CNMI legalizes marijuana
CNMI Gov. Ralph DLG Torres on Friday signed a bill that legalizes marijuana for recreational, medical and commercial use in the Northern Marianas, making it the first U.S. territory to make weed accessible in the market for diverse purposes.
“Today, our people made history,” Torres said in signing the Taulamwaar Sensible CNMI Cannabis Act of 2018. The bill’s enactment is touted to build a new industry that will prop up the commonwealth’s booming economy fueled by casino.
Marijuana, however, will not be legally accessible until regulations are set in place, the governor said.
“We have 30 days to set up our Cannabis Commission by appointing members from Saipan, Tinian, Rota, and the Northern Islands, and our local legislative delegations would need to confirm them within 30 days,” said Torres, who is seeking reelection this year.
The commission will have 180 days to create and implement the regulations, which will go into effect 10 days after adoption and publication in the Commonwealth Register.
“We will ensure that this industry will be properly regulated and enforced,” Torres said. “We want to do this the right way, and I also expect the Legislature to send me a companion bill that outlines my recommendations to strengthen this bill for our community's public safety and
In summary, the legislation:
allows adults 21 and older and patients with certain medical conditions to possess limited amounts of marijuana (one ounce), marijuana-infused products (16 ounces in solid form, 72 ounces in liquid form), and marijuana extracts (five grams);
creates a Homegrown Marijuana Registry, through which adults and patients can register to grow a limited number of marijuana plants (six mature and 12 immature or up to twice that amount in the case of medical need) for personal use;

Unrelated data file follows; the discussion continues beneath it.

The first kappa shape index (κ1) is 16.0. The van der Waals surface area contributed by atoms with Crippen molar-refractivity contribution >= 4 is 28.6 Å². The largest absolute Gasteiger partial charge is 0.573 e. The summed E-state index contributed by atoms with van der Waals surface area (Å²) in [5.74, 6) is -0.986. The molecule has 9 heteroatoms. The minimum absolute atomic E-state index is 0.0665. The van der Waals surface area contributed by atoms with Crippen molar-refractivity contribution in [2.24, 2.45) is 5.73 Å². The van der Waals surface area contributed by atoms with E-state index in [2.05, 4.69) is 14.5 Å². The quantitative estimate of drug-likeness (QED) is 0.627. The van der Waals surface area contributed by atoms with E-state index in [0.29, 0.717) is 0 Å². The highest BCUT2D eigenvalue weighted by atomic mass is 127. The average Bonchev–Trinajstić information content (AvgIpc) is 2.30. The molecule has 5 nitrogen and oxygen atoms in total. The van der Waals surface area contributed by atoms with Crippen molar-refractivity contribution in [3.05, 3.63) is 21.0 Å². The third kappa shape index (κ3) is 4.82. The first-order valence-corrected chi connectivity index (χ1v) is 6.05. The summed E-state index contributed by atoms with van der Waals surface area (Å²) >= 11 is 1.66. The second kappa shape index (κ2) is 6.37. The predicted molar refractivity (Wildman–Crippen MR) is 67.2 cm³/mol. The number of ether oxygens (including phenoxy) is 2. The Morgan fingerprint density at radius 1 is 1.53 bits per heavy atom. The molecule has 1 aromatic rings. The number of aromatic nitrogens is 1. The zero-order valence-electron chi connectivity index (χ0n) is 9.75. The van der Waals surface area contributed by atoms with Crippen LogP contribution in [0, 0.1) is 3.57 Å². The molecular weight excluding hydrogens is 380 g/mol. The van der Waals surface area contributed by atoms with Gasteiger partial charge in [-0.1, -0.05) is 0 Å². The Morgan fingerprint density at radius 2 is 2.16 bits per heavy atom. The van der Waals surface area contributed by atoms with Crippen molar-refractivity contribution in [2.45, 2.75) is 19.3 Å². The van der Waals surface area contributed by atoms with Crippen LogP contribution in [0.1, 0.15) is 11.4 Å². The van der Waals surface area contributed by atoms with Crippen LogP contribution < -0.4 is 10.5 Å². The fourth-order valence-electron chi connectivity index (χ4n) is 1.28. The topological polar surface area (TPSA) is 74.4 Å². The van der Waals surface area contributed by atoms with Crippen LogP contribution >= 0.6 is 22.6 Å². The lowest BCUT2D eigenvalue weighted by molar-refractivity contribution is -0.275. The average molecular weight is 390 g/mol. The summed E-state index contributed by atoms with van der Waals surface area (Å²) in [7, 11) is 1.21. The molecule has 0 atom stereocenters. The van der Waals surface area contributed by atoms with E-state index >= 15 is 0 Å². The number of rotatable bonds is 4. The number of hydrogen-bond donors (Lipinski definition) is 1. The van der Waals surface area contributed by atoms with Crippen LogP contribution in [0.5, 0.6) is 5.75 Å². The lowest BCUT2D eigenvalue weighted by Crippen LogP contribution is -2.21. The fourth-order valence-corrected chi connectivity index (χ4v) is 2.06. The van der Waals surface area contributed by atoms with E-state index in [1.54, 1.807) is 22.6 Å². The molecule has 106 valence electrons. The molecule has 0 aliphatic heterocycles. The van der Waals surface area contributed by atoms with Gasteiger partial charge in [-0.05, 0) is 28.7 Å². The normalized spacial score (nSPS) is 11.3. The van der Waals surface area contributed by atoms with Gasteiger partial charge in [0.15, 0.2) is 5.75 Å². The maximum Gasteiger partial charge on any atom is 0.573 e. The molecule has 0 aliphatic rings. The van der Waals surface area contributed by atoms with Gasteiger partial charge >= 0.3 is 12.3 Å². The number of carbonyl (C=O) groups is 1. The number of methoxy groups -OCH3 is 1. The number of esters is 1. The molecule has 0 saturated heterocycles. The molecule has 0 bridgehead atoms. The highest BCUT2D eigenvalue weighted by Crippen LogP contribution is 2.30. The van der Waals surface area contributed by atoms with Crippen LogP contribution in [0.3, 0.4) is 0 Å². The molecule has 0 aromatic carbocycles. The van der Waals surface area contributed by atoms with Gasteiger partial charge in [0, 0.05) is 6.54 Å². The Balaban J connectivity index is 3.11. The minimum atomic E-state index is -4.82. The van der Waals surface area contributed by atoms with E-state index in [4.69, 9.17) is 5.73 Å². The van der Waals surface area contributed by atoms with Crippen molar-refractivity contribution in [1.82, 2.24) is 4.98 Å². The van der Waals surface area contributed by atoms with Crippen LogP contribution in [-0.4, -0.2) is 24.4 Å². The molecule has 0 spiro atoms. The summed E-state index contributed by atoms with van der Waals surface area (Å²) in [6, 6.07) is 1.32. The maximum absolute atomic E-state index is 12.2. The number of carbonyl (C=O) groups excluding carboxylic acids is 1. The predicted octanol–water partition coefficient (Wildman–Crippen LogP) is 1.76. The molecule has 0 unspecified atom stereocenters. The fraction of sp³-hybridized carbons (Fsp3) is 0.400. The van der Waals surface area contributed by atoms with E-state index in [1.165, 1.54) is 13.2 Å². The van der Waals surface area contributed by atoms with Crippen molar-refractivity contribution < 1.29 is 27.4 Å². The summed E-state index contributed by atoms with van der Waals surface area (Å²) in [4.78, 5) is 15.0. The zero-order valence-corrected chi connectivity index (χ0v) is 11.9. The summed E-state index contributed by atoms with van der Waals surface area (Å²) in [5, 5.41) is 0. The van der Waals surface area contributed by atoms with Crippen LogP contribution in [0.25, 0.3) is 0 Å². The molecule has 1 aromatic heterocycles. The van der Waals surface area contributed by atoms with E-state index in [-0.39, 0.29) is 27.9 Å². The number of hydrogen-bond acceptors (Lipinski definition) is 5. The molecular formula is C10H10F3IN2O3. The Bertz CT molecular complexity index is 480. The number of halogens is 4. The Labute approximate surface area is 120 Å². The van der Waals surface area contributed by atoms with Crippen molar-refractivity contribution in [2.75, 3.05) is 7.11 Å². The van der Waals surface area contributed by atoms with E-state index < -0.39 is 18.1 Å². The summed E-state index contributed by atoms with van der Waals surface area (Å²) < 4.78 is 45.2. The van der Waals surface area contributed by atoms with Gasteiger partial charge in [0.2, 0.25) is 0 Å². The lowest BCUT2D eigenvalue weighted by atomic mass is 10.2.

directs the legislature to enact taxes and fees on all marijuana sold by a producer, as well as an excise tax on retail sales of marijuana for adult use (medical marijuana is exempt);
provides for six types of regulated marijuana businesses: producers, testing facilities, processors, retailers, wholesalers, and lounges; and
establishes a five-member appointed CNMI Cannabis Commission, which will serve as the regulatory agency overseeing commercial marijuana and hemp.
CNMI Gov. Ralph DLG. Torres is joined by lawmakers and marijuana advocates at the signing of the Taulamwaar Sensible CNMI Cannabis Act of 2018 on Friday, Sept. 21, 2018. Photo courtesy of the Office of Gov. Ralph Torres
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“From the hard work of our Legislature going out and conducting numerous public hearings on Saipan, Tinian, and Rota to the overwhelming support from members of our community, it is only fitting that I sign this bill into law in the best interest of our people, especially those suffering from debilitating illnesses and for our island economy,” Torres said. “I want to thank our Legislature, especially the authors Sen. Sixto K. Igisomar and Rep. Joseph P. Deleon Guerrero, our advocates, and everyone in our community for sharing their concerns and helping us realize this historic day for the people that call these islands home.”
In 2014, Guam became the first U.S. territory to legalize marijuana for medical use but adoption of regulations for the Joaquin "KC" Conception II Compassionate Cannabis Use Act of 2013 remains in limbo. Recreational use of marijuana on Guam remains under discussion.
(See more in the October 2018 print edition of the Pacific Island Times)